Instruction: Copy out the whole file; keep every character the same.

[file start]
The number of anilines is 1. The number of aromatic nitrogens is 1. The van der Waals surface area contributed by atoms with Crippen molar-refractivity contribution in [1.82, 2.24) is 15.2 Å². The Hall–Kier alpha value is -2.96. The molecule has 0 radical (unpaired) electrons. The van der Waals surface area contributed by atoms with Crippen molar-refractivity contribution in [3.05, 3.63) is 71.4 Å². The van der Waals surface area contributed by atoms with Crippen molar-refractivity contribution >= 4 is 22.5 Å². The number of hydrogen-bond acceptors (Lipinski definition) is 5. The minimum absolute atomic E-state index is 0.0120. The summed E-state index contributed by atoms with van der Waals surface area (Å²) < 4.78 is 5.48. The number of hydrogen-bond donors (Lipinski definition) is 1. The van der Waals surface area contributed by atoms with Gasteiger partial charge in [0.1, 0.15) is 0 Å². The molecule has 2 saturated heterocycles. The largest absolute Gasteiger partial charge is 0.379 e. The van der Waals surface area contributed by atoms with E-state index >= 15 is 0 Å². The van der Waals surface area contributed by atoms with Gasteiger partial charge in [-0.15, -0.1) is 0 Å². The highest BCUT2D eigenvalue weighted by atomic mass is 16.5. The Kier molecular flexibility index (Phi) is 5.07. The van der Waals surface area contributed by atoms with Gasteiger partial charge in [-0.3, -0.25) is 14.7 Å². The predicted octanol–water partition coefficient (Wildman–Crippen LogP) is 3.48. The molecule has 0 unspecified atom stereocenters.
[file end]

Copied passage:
The number of anilines is 1. The number of aromatic nitrogens is 1. The van der Waals surface area contributed by atoms with Crippen molar-refractivity contribution in [1.82, 2.24) is 15.2 Å². The Hall–Kier alpha value is -2.96. The molecule has 0 radical (unpaired) electrons. The van der Waals surface area contributed by atoms with Crippen molar-refractivity contribution in [3.05, 3.63) is 71.4 Å². The van der Waals surface area contributed by atoms with Crippen molar-refractivity contribution >= 4 is 22.5 Å². The number of hydrogen-bond acceptors (Lipinski definition) is 5. The minimum absolute atomic E-state index is 0.0120. The summed E-state index contributed by atoms with van der Waals surface area (Å²) < 4.78 is 5.48. The number of hydrogen-bond donors (Lipinski definition) is 1. The van der Waals surface area contributed by atoms with Gasteiger partial charge in [0.1, 0.15) is 0 Å². The molecule has 2 saturated heterocycles. The largest absolute Gasteiger partial charge is 0.379 e. The van der Waals surface area contributed by atoms with E-state index >= 15 is 0 Å². The van der Waals surface area contributed by atoms with Gasteiger partial charge in [-0.15, -0.1) is 0 Å². The highest BCUT2D eigenvalue weighted by atomic mass is 16.5. The Kier molecular flexibility index (Phi) is 5.07. The van der Waals surface area contributed by atoms with Gasteiger partial charge in [-0.3, -0.25) is 14.7 Å². The predicted octanol–water partition coefficient (Wildman–Crippen LogP) is 3.48. The molecule has 0 unspecified atom stereocenters.